Place one million dollars in unmarked bills in a duffel bag and leave it in a locker at the bus stop . . .
When we think of hostages and ransoms nowadays, we tend to think of terrorists, bank robbers, and kidnappers. Criminals who despicably use other people’s lives as bargaining chips to get what they want. The part about them being bargaining chips certainly has a long pedigree, but the “criminal” and “despicable” part wasn’t always the case.
What are you doing when you take someone hostage? You’re making an implicit threat: this person is in my control, and if you don’t do what I say, I will hurt or kill them. The “what I say” part may be a simple payoff (i.e. ransom), or it may be an action (letting me and my fellow bank robbers flee), or it may be an ongoing state of affairs (keep voting the way I tell you to). For this to work, you have to believe I will make good on my threat . . . which isn’t hard in a society or a subculture where violence against other people is a commonplace occurrence.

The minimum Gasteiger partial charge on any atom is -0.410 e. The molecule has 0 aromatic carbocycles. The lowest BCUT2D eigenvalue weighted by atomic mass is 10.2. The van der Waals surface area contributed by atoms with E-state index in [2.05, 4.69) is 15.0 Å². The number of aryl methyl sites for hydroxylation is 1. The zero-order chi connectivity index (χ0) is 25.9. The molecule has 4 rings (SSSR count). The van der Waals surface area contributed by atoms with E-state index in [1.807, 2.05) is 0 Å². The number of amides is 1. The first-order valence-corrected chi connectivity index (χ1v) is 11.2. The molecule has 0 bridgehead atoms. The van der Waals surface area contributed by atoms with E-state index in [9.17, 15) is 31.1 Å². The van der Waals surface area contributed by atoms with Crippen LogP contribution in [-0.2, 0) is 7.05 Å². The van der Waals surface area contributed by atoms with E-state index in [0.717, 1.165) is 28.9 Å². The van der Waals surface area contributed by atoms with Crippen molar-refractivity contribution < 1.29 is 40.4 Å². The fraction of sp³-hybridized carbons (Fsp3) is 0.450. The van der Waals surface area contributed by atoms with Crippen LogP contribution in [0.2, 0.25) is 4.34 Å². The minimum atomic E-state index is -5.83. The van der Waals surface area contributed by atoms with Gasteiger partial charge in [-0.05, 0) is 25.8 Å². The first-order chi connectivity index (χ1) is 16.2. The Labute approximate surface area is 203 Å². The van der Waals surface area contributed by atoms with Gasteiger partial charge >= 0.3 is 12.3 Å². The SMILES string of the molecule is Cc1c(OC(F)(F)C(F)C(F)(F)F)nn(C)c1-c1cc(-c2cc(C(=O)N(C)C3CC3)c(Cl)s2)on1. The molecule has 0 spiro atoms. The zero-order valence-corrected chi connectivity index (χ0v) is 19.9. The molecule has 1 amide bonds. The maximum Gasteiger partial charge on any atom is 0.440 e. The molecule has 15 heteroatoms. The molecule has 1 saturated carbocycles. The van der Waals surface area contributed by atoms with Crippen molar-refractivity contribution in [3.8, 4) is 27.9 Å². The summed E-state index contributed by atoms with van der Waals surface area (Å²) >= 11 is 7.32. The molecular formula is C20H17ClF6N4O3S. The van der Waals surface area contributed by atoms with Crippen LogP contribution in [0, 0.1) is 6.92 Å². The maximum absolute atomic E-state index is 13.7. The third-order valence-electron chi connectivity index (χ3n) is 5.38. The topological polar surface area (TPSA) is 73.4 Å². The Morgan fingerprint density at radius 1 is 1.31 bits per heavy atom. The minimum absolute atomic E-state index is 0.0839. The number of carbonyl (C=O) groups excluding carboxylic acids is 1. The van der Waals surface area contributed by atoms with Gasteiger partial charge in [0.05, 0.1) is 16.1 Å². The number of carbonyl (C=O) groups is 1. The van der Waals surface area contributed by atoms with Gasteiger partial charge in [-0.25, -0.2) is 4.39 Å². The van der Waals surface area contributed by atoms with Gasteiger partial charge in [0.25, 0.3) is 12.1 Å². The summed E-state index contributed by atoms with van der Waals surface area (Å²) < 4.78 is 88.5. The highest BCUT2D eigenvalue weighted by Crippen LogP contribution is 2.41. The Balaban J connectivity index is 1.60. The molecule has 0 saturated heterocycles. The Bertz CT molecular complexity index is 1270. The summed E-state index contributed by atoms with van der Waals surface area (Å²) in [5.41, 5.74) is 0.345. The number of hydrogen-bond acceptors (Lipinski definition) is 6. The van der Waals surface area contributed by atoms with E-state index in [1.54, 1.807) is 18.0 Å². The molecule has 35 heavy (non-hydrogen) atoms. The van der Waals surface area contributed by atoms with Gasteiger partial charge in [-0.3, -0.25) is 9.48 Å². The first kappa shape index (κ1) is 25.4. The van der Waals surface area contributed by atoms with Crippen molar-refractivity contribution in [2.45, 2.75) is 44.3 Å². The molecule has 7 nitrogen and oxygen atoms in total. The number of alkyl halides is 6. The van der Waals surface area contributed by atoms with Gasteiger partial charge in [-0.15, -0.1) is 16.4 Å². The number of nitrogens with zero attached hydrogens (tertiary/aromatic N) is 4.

Ransoms used to be a common feature of European war. Because the aristocracy there was military in origin, noblemen were regularly out on the battlefield, seeking to prove their manly courage and prowess. And sometimes they died there, to be sure — but it was also common for them to be captured instead. Why? Well, for the same reasons the Vikings liked to rob monasteries instead of just burning their contents to the ground. Killing someone or destroying a place doesn’t gain you anything except satisfaction and probably the enmity of the dead man’s surviving kin. But if you steal the monastery’s valuable possessions, or if you take prisoner a noble of the opposing side, then you can offer it up for ransom. Now you get satisfaction and profit (and often less enmity).
And because this was a game played between aristocrats, it was often quite gentlemanly. A baron taken prisoner on the battlefield wouldn’t be chained to the wall in a dank cellar; he’d be given a nice room and would dine with the family. (If the man who captured him wasn’t aristocratic himself, then the baron might get sold off to someone of rank, who could hold him in suitable conditions while the ransom was arranged.) There might be guards or chains on him, but then again, there might not be — because that baron was often expected to give his word of honor that he wouldn’t try to escape, in exchange for being treated in a courteous fashion. One’s word of honor being a big deal in that kind of society, this was as good as chains for keeping him there, and far more dignified.